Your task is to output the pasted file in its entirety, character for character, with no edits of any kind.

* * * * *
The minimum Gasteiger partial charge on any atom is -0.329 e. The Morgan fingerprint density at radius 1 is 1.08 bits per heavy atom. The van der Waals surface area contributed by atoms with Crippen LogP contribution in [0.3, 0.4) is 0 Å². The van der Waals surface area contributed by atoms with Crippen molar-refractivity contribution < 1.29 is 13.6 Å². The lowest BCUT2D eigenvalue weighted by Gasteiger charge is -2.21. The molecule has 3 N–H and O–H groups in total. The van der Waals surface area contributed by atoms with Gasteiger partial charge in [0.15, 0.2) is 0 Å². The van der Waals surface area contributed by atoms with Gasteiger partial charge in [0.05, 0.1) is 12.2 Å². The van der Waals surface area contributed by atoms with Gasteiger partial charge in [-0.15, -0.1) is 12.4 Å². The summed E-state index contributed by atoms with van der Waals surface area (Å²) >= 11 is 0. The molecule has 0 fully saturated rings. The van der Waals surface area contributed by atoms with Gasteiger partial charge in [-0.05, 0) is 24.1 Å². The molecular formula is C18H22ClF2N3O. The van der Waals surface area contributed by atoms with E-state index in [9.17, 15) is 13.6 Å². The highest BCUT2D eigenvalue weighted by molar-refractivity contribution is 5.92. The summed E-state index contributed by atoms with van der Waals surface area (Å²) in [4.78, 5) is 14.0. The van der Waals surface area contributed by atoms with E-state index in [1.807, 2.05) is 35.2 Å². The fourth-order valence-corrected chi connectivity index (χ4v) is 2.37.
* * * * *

The minimum Gasteiger partial charge on any atom is -0.329 e. The Morgan fingerprint density at radius 1 is 1.08 bits per heavy atom. The van der Waals surface area contributed by atoms with Crippen LogP contribution in [0.3, 0.4) is 0 Å². The van der Waals surface area contributed by atoms with Crippen molar-refractivity contribution < 1.29 is 13.6 Å². The lowest BCUT2D eigenvalue weighted by Gasteiger charge is -2.21. The molecule has 3 N–H and O–H groups in total. The van der Waals surface area contributed by atoms with Gasteiger partial charge in [0.15, 0.2) is 0 Å². The van der Waals surface area contributed by atoms with Gasteiger partial charge in [0.05, 0.1) is 12.2 Å². The van der Waals surface area contributed by atoms with Gasteiger partial charge in [-0.15, -0.1) is 12.4 Å². The summed E-state index contributed by atoms with van der Waals surface area (Å²) >= 11 is 0. The molecule has 0 fully saturated rings. The van der Waals surface area contributed by atoms with Gasteiger partial charge in [-0.05, 0) is 24.1 Å². The molecular formula is C18H22ClF2N3O. The van der Waals surface area contributed by atoms with E-state index in [9.17, 15) is 13.6 Å². The highest BCUT2D eigenvalue weighted by molar-refractivity contribution is 5.92. The summed E-state index contributed by atoms with van der Waals surface area (Å²) in [4.78, 5) is 14.0. The van der Waals surface area contributed by atoms with E-state index in [1.807, 2.05) is 35.2 Å². The fourth-order valence-corrected chi connectivity index (χ4v) is 2.37.